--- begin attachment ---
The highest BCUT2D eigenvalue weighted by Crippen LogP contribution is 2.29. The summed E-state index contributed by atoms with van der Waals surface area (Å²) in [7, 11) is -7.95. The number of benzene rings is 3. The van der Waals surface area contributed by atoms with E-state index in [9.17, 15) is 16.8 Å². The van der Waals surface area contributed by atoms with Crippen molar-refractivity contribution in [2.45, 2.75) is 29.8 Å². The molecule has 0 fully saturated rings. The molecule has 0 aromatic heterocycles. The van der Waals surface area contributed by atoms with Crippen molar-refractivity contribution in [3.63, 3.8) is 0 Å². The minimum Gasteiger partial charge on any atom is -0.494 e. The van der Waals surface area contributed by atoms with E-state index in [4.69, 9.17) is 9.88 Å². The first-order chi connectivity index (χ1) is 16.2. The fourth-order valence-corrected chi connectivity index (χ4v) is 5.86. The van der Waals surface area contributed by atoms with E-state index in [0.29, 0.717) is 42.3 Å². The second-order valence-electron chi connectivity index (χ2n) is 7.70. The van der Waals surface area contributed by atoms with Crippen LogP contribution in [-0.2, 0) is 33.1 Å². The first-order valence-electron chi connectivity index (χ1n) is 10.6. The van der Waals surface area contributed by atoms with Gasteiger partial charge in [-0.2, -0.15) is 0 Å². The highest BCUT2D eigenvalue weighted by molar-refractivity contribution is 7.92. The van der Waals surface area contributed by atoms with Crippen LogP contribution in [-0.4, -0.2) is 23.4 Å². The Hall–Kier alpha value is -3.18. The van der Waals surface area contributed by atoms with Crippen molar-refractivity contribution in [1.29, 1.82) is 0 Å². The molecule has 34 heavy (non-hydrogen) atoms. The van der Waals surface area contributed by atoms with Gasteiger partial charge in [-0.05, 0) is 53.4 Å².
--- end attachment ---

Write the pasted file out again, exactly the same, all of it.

The highest BCUT2D eigenvalue weighted by Crippen LogP contribution is 2.29. The summed E-state index contributed by atoms with van der Waals surface area (Å²) in [7, 11) is -7.95. The number of benzene rings is 3. The van der Waals surface area contributed by atoms with E-state index in [9.17, 15) is 16.8 Å². The van der Waals surface area contributed by atoms with Crippen molar-refractivity contribution in [2.45, 2.75) is 29.8 Å². The molecule has 0 fully saturated rings. The molecule has 0 aromatic heterocycles. The van der Waals surface area contributed by atoms with Crippen molar-refractivity contribution in [3.63, 3.8) is 0 Å². The minimum Gasteiger partial charge on any atom is -0.494 e. The van der Waals surface area contributed by atoms with E-state index in [4.69, 9.17) is 9.88 Å². The first-order chi connectivity index (χ1) is 16.2. The fourth-order valence-corrected chi connectivity index (χ4v) is 5.86. The van der Waals surface area contributed by atoms with E-state index in [0.29, 0.717) is 42.3 Å². The second-order valence-electron chi connectivity index (χ2n) is 7.70. The van der Waals surface area contributed by atoms with Crippen LogP contribution in [-0.2, 0) is 33.1 Å². The first-order valence-electron chi connectivity index (χ1n) is 10.6. The van der Waals surface area contributed by atoms with Gasteiger partial charge in [-0.2, -0.15) is 0 Å². The highest BCUT2D eigenvalue weighted by molar-refractivity contribution is 7.92. The van der Waals surface area contributed by atoms with Crippen LogP contribution in [-0.4, -0.2) is 23.4 Å². The Hall–Kier alpha value is -3.18. The van der Waals surface area contributed by atoms with Crippen molar-refractivity contribution in [1.29, 1.82) is 0 Å². The molecule has 34 heavy (non-hydrogen) atoms. The van der Waals surface area contributed by atoms with Gasteiger partial charge in [-0.05, 0) is 53.4 Å².